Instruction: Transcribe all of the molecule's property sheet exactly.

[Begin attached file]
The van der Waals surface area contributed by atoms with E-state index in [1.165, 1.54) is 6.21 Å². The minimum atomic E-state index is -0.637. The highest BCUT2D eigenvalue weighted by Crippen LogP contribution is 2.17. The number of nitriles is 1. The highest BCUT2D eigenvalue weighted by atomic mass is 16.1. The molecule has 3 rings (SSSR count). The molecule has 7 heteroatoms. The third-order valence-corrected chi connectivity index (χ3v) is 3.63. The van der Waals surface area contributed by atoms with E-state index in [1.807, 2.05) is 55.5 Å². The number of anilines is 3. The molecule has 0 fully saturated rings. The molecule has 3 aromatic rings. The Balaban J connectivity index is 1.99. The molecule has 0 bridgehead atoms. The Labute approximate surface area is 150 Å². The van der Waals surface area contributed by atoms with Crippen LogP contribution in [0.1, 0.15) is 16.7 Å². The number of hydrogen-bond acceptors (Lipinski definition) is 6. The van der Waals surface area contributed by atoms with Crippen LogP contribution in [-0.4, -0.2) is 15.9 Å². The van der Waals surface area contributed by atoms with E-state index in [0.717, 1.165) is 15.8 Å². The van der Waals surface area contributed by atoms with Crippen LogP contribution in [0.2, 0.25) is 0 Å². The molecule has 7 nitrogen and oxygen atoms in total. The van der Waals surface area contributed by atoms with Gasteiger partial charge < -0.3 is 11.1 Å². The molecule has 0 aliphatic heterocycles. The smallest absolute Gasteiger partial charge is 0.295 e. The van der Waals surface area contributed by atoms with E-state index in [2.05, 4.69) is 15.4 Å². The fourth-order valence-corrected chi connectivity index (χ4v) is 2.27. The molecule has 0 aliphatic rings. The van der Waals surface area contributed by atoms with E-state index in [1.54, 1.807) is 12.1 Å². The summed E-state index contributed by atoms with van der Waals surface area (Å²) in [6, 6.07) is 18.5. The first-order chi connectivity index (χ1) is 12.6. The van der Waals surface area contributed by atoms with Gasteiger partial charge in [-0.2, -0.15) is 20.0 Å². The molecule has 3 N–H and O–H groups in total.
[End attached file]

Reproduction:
The van der Waals surface area contributed by atoms with E-state index in [1.165, 1.54) is 6.21 Å². The minimum atomic E-state index is -0.637. The highest BCUT2D eigenvalue weighted by Crippen LogP contribution is 2.17. The number of nitriles is 1. The highest BCUT2D eigenvalue weighted by atomic mass is 16.1. The molecule has 3 rings (SSSR count). The molecule has 7 heteroatoms. The third-order valence-corrected chi connectivity index (χ3v) is 3.63. The van der Waals surface area contributed by atoms with E-state index in [1.807, 2.05) is 55.5 Å². The number of anilines is 3. The molecule has 0 fully saturated rings. The molecule has 3 aromatic rings. The Balaban J connectivity index is 1.99. The molecule has 0 bridgehead atoms. The Labute approximate surface area is 150 Å². The van der Waals surface area contributed by atoms with Crippen LogP contribution in [0.1, 0.15) is 16.7 Å². The number of hydrogen-bond acceptors (Lipinski definition) is 6. The van der Waals surface area contributed by atoms with Crippen LogP contribution in [-0.4, -0.2) is 15.9 Å². The van der Waals surface area contributed by atoms with E-state index in [0.717, 1.165) is 15.8 Å². The van der Waals surface area contributed by atoms with Crippen LogP contribution in [0.2, 0.25) is 0 Å². The molecule has 7 nitrogen and oxygen atoms in total. The van der Waals surface area contributed by atoms with Gasteiger partial charge < -0.3 is 11.1 Å². The molecule has 0 aliphatic heterocycles. The smallest absolute Gasteiger partial charge is 0.295 e. The van der Waals surface area contributed by atoms with E-state index in [2.05, 4.69) is 15.4 Å². The fourth-order valence-corrected chi connectivity index (χ4v) is 2.27. The molecule has 0 aliphatic rings. The van der Waals surface area contributed by atoms with E-state index in [1.54, 1.807) is 12.1 Å². The summed E-state index contributed by atoms with van der Waals surface area (Å²) in [6, 6.07) is 18.5. The first-order chi connectivity index (χ1) is 12.6. The van der Waals surface area contributed by atoms with Gasteiger partial charge in [-0.2, -0.15) is 20.0 Å². The molecule has 3 N–H and O–H groups in total.